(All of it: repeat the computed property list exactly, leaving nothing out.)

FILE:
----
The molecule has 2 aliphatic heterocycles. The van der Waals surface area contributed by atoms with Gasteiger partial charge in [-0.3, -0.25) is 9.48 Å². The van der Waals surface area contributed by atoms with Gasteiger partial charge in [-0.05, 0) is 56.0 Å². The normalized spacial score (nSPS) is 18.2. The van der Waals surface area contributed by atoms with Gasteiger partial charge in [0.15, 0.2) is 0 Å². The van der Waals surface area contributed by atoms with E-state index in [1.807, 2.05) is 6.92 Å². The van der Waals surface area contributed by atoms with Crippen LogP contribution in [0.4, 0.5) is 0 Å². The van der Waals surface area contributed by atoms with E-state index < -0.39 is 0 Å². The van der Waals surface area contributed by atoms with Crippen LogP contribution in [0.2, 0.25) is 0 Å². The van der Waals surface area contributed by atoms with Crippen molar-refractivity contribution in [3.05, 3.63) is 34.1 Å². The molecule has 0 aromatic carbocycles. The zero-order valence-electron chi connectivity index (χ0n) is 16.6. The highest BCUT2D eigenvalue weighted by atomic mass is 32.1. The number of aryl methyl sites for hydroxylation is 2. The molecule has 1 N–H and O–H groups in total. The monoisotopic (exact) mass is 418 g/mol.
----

The molecule has 2 aliphatic heterocycles. The van der Waals surface area contributed by atoms with Gasteiger partial charge in [-0.3, -0.25) is 9.48 Å². The van der Waals surface area contributed by atoms with Gasteiger partial charge in [-0.05, 0) is 56.0 Å². The normalized spacial score (nSPS) is 18.2. The van der Waals surface area contributed by atoms with Gasteiger partial charge in [0.15, 0.2) is 0 Å². The van der Waals surface area contributed by atoms with E-state index in [1.807, 2.05) is 6.92 Å². The van der Waals surface area contributed by atoms with Crippen LogP contribution in [0.4, 0.5) is 0 Å². The van der Waals surface area contributed by atoms with E-state index < -0.39 is 0 Å². The van der Waals surface area contributed by atoms with Crippen LogP contribution in [0.2, 0.25) is 0 Å². The van der Waals surface area contributed by atoms with Crippen molar-refractivity contribution in [3.05, 3.63) is 34.1 Å². The molecule has 0 aromatic carbocycles. The zero-order valence-electron chi connectivity index (χ0n) is 16.6. The highest BCUT2D eigenvalue weighted by atomic mass is 32.1. The number of aryl methyl sites for hydroxylation is 2. The molecule has 1 N–H and O–H groups in total. The monoisotopic (exact) mass is 418 g/mol.